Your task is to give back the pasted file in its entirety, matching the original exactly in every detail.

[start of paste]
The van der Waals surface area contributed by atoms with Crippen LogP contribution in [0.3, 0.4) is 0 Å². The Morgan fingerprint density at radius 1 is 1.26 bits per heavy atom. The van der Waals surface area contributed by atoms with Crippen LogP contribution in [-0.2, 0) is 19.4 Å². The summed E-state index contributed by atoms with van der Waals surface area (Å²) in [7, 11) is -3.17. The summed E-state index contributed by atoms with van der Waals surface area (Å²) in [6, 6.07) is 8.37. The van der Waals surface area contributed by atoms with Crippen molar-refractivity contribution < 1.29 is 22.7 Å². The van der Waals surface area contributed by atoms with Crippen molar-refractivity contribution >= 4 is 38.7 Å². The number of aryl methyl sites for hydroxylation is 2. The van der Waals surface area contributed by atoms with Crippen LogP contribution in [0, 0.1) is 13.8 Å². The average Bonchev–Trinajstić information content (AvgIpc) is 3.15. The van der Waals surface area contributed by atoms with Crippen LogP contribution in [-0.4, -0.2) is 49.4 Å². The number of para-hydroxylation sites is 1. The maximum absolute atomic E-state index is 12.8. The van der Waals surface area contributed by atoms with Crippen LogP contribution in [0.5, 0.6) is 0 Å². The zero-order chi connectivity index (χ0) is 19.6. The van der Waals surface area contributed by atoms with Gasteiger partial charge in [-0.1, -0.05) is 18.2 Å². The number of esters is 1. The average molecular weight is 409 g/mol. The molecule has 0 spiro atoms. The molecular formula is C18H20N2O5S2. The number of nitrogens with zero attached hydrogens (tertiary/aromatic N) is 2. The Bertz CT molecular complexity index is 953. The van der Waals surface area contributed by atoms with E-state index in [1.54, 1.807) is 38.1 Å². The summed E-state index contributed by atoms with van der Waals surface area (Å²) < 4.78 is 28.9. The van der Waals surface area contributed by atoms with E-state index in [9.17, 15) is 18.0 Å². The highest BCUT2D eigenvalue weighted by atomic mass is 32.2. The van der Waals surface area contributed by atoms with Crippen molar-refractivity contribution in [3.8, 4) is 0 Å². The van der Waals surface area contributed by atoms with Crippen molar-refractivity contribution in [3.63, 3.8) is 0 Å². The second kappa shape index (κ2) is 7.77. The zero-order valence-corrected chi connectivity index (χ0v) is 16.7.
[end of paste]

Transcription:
The van der Waals surface area contributed by atoms with Crippen LogP contribution in [0.3, 0.4) is 0 Å². The Morgan fingerprint density at radius 1 is 1.26 bits per heavy atom. The van der Waals surface area contributed by atoms with Crippen LogP contribution in [-0.2, 0) is 19.4 Å². The summed E-state index contributed by atoms with van der Waals surface area (Å²) in [7, 11) is -3.17. The summed E-state index contributed by atoms with van der Waals surface area (Å²) in [6, 6.07) is 8.37. The van der Waals surface area contributed by atoms with Crippen molar-refractivity contribution < 1.29 is 22.7 Å². The van der Waals surface area contributed by atoms with Crippen molar-refractivity contribution >= 4 is 38.7 Å². The number of aryl methyl sites for hydroxylation is 2. The van der Waals surface area contributed by atoms with Crippen LogP contribution in [0, 0.1) is 13.8 Å². The average Bonchev–Trinajstić information content (AvgIpc) is 3.15. The van der Waals surface area contributed by atoms with Crippen LogP contribution in [-0.4, -0.2) is 49.4 Å². The number of para-hydroxylation sites is 1. The maximum absolute atomic E-state index is 12.8. The van der Waals surface area contributed by atoms with Crippen LogP contribution in [0.5, 0.6) is 0 Å². The zero-order chi connectivity index (χ0) is 19.6. The van der Waals surface area contributed by atoms with Gasteiger partial charge in [-0.1, -0.05) is 18.2 Å². The number of esters is 1. The average molecular weight is 409 g/mol. The molecule has 0 spiro atoms. The molecular formula is C18H20N2O5S2. The number of nitrogens with zero attached hydrogens (tertiary/aromatic N) is 2. The Bertz CT molecular complexity index is 953. The van der Waals surface area contributed by atoms with E-state index in [1.54, 1.807) is 38.1 Å². The summed E-state index contributed by atoms with van der Waals surface area (Å²) < 4.78 is 28.9. The van der Waals surface area contributed by atoms with E-state index in [9.17, 15) is 18.0 Å². The highest BCUT2D eigenvalue weighted by atomic mass is 32.2. The van der Waals surface area contributed by atoms with Crippen molar-refractivity contribution in [3.8, 4) is 0 Å². The van der Waals surface area contributed by atoms with Crippen molar-refractivity contribution in [3.63, 3.8) is 0 Å². The second kappa shape index (κ2) is 7.77. The zero-order valence-corrected chi connectivity index (χ0v) is 16.7.